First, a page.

Whether you're a seasoned chef or a beginner cook, oregano is excellent to have on hand. This native to the Mediterranean region versatile herb is the key ingredient in many Greek and Italian dishes and has been used for centuries as a medicinal herb. It grows into a bushy perennial with erect stems and hairy bright green foliage. Its purple flowers attract wildlife into your garden when they appear in summer.
Oregano sometimes called "wild marjoram", brings a strong, aromatic flavour to tomato-based recipes. The leaves are dark green and slightly hairy, with a gentle undulation.
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Oregano (Origanum Vulgare) is a flowering plant in the mint family (Lamiaceae) that originated from the Mediterranean hills before moving on to the rest of the world. The name comes from the Greek words "oros" and "ganos", which mean "mountain" and "joy". In ancient times, this herb was believed to symbolise happiness. It was also used to combat sadness and bring luck.
Greeks even thought oregano was created by Aphrodite - the goddess of love. So it was woven into crowns worn by couples during their wedding ceremonies.
Oregano Herb Plants - Growing
There are many varieties of oregano worth growing in the herb garden, such as golden, cream, Greek, hot & spicy. Growing oregano in free-draining soil or compost in sunny, sheltered spots is best. If you want to have a denser and bushier plant, you should allow it to grow to about 4 inches tall and then pinch or trim it lightly regularly.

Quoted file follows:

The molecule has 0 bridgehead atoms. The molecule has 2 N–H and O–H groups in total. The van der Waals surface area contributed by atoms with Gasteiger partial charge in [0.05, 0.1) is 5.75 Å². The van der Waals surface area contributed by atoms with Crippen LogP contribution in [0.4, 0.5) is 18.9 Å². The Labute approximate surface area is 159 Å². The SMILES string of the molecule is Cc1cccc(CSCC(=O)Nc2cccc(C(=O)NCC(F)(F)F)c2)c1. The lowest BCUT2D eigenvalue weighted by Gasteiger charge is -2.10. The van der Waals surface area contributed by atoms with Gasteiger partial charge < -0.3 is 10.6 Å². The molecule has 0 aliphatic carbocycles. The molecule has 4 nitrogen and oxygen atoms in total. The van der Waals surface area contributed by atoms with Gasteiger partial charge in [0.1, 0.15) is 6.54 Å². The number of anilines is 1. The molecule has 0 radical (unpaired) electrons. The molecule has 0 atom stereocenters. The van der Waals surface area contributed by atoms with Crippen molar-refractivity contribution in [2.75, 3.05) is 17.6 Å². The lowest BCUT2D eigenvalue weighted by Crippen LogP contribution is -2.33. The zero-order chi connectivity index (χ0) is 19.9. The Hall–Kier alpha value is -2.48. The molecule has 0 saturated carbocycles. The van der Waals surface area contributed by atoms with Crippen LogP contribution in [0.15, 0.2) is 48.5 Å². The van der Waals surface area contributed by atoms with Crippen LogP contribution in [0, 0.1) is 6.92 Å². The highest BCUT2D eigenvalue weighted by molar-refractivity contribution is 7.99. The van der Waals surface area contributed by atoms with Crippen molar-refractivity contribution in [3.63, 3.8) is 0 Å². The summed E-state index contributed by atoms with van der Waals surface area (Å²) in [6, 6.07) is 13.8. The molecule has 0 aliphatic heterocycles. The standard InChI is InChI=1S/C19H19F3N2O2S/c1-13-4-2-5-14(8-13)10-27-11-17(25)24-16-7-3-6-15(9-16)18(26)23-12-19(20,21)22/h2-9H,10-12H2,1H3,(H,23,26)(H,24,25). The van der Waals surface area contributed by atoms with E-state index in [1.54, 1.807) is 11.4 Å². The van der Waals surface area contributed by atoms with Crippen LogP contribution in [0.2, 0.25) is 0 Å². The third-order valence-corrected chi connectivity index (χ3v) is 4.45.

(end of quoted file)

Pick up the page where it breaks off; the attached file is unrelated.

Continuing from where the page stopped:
As oregano plants are a bit more drought-tolerant than other herbs, water when the soil feels dry to the touch. Remember that it is better to water thoroughly than to water too often.
Top tip: if you grow oregano in containers, water until the water comes out of the drainage holes in the bottom. Keep pots indoors over the winter and cut dead stems in the spring before new growth.
To ensure the best-quality plants, do not forget to thin out plants that are 3 or 4 years old in early spring. As oregano is self-seeding, the plants will easily grow back healthier and more productive.
Oregano Herb Plants- Harvesting
When harvesting oregano leaves, use sharp shears and only harvest one-third of the plant at a time, so it can continue to grow.
There's no better time to enjoy its flavour than mid-summer. That's when the leaves are at their most flavorful, right before the flowers bloom. Drying oregano leaves is a great way to make them last, but you can also freeze them.